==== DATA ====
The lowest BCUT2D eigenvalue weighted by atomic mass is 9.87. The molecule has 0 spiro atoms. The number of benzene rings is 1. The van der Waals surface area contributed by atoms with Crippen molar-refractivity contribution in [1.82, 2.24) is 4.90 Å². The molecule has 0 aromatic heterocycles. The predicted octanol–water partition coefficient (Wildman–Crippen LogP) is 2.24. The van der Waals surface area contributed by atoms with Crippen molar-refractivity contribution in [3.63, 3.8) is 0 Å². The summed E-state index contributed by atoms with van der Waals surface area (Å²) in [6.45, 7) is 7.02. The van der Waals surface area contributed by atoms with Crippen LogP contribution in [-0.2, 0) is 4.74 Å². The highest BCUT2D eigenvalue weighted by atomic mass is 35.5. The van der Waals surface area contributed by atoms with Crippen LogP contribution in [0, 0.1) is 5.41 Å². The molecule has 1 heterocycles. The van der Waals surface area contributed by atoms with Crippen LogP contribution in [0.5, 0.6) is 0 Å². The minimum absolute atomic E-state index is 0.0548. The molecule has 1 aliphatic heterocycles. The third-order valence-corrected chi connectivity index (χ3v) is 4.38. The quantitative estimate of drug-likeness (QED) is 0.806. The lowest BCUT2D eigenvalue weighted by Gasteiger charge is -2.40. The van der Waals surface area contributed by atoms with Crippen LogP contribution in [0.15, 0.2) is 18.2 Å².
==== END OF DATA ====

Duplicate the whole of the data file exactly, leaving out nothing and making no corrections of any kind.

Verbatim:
The lowest BCUT2D eigenvalue weighted by atomic mass is 9.87. The molecule has 0 spiro atoms. The number of benzene rings is 1. The van der Waals surface area contributed by atoms with Crippen molar-refractivity contribution in [1.82, 2.24) is 4.90 Å². The molecule has 0 aromatic heterocycles. The predicted octanol–water partition coefficient (Wildman–Crippen LogP) is 2.24. The van der Waals surface area contributed by atoms with Crippen molar-refractivity contribution in [3.63, 3.8) is 0 Å². The summed E-state index contributed by atoms with van der Waals surface area (Å²) in [6.45, 7) is 7.02. The van der Waals surface area contributed by atoms with Crippen LogP contribution in [-0.2, 0) is 4.74 Å². The highest BCUT2D eigenvalue weighted by atomic mass is 35.5. The van der Waals surface area contributed by atoms with Crippen LogP contribution in [0, 0.1) is 5.41 Å². The molecule has 1 heterocycles. The van der Waals surface area contributed by atoms with Crippen LogP contribution in [0.5, 0.6) is 0 Å². The minimum absolute atomic E-state index is 0.0548. The molecule has 1 aliphatic heterocycles. The third-order valence-corrected chi connectivity index (χ3v) is 4.38. The quantitative estimate of drug-likeness (QED) is 0.806. The lowest BCUT2D eigenvalue weighted by Gasteiger charge is -2.40. The van der Waals surface area contributed by atoms with Crippen LogP contribution in [0.15, 0.2) is 18.2 Å².